Early in the 2016 presidential primary season, I declared that I would never vote for Donald Trump. Even though I wouldn’t ever consider Hillary (I’m Catholic, after all), I could not bring myself to vote for the GOP nominee, either. So, I voted third-party, and for three reasons.
First, I considered Mr. Trump a wild card. He had the upbringing of a hedonistic, New York limousine liberal and the platform of a conservative Republican. How would he govern? It was anyone’s guess. Based on how many “conservative” Republicans had been disappointing in the past, my bet was that he’d be more liberal than either of the Bushes, and perhaps even more liberal than Barack Obama. Advertisement – Continue Reading Below
Second, I believed he was fundamentally unstable. I didn’t want him in charge of the most powerful government in the world. Based on his public statements (particularly his tweets), I thought it a reasonable worry that he could cause a major war. Short of that, it still seemed likely a Trump presidency would further instability in places like the Middle East.
Third, I was deeply concerned with the impact of Catholics embracing Mr. Trump. I fully recognize that we are not voting for a “saint-in-chief,” as many of my condescending conservative friends told me time and again. Yet, at the same time, I saw far too often otherwise-faithful Catholics either look the other way or even defend Mr. Trump’s most indefensible acts. It’s one thing to say that a president doesn’t have to be a saint, and I personally believe they are almost all raging egomaniacs. But it’s another to support sin in an effort to get “your guy” elected.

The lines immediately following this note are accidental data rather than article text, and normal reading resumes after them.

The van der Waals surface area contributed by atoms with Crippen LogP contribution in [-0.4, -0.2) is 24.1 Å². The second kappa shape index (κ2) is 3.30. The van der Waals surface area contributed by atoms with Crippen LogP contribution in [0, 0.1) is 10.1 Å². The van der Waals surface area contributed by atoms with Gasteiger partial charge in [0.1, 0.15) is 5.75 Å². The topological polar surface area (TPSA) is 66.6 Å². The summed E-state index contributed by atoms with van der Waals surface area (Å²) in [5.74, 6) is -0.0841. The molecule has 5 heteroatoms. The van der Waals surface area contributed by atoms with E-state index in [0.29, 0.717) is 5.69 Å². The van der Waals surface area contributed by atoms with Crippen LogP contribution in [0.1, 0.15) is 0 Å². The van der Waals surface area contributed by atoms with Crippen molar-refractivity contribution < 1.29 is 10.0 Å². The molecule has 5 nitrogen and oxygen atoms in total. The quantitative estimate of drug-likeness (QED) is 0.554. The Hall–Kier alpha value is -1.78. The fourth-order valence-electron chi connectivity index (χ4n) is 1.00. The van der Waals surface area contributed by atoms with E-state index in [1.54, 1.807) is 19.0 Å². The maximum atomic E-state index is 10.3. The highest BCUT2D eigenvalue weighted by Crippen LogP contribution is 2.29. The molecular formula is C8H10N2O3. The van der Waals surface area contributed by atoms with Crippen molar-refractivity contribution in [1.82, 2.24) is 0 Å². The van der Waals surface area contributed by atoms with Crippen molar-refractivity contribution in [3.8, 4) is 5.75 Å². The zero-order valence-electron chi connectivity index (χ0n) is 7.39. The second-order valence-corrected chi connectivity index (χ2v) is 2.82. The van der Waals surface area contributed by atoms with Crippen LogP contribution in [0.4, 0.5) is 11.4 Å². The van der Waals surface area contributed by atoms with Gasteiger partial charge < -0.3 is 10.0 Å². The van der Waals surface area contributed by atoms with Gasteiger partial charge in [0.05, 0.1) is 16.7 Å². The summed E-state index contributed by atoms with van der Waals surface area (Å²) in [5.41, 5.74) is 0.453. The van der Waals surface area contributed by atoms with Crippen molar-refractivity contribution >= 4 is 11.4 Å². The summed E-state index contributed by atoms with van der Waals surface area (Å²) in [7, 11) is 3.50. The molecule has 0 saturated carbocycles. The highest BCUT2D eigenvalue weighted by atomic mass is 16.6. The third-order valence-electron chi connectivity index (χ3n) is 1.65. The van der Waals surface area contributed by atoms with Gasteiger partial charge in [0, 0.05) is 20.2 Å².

For these reasons, among others, I didn’t vote for Mr. Trump in 2016. I don’t regret that decision; I believe it was the best one based on the information I had at that moment. Yet this year I’m going to do something I said I’d never do: vote for Donald Trump.